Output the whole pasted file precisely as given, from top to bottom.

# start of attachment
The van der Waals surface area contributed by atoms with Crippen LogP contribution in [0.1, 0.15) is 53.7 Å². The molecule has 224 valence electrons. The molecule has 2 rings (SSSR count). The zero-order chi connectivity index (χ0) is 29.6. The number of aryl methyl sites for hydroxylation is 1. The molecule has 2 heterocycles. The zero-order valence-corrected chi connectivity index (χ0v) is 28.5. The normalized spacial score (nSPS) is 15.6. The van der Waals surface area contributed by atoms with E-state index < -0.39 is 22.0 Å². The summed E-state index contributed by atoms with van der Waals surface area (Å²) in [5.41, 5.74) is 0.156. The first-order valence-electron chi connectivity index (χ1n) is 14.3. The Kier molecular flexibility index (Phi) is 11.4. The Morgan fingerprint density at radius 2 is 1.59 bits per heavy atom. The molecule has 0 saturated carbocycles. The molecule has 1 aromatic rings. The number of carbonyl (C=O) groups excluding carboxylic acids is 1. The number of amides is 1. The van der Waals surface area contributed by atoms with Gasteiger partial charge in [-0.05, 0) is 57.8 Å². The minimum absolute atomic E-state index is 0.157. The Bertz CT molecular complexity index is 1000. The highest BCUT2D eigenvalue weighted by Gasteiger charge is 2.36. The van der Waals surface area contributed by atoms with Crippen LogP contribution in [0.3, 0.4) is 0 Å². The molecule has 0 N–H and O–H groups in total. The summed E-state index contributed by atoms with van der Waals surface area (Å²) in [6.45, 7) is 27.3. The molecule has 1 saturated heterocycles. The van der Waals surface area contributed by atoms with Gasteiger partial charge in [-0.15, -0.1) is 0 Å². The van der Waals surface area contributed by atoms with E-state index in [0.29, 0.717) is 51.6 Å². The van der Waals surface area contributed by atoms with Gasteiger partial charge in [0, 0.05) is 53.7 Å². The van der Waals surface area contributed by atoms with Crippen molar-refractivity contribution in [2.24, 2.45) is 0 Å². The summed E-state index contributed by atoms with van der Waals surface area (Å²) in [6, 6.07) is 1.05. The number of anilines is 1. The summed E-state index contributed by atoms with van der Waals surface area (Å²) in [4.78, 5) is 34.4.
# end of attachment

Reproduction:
The van der Waals surface area contributed by atoms with Crippen LogP contribution in [0.1, 0.15) is 53.7 Å². The molecule has 224 valence electrons. The molecule has 2 rings (SSSR count). The zero-order chi connectivity index (χ0) is 29.6. The number of aryl methyl sites for hydroxylation is 1. The molecule has 2 heterocycles. The zero-order valence-corrected chi connectivity index (χ0v) is 28.5. The normalized spacial score (nSPS) is 15.6. The van der Waals surface area contributed by atoms with E-state index < -0.39 is 22.0 Å². The summed E-state index contributed by atoms with van der Waals surface area (Å²) in [5.41, 5.74) is 0.156. The first-order valence-electron chi connectivity index (χ1n) is 14.3. The Kier molecular flexibility index (Phi) is 11.4. The Morgan fingerprint density at radius 2 is 1.59 bits per heavy atom. The molecule has 0 saturated carbocycles. The molecule has 1 aromatic rings. The number of carbonyl (C=O) groups excluding carboxylic acids is 1. The number of amides is 1. The van der Waals surface area contributed by atoms with Gasteiger partial charge in [-0.05, 0) is 57.8 Å². The minimum absolute atomic E-state index is 0.157. The Bertz CT molecular complexity index is 1000. The highest BCUT2D eigenvalue weighted by Gasteiger charge is 2.36. The van der Waals surface area contributed by atoms with Crippen LogP contribution in [0.3, 0.4) is 0 Å². The molecule has 0 N–H and O–H groups in total. The summed E-state index contributed by atoms with van der Waals surface area (Å²) in [6.45, 7) is 27.3. The molecule has 1 saturated heterocycles. The van der Waals surface area contributed by atoms with Gasteiger partial charge in [-0.15, -0.1) is 0 Å². The van der Waals surface area contributed by atoms with E-state index in [0.29, 0.717) is 51.6 Å². The van der Waals surface area contributed by atoms with Gasteiger partial charge in [0, 0.05) is 53.7 Å². The van der Waals surface area contributed by atoms with Crippen molar-refractivity contribution in [2.24, 2.45) is 0 Å². The summed E-state index contributed by atoms with van der Waals surface area (Å²) in [6, 6.07) is 1.05. The number of anilines is 1. The summed E-state index contributed by atoms with van der Waals surface area (Å²) in [4.78, 5) is 34.4.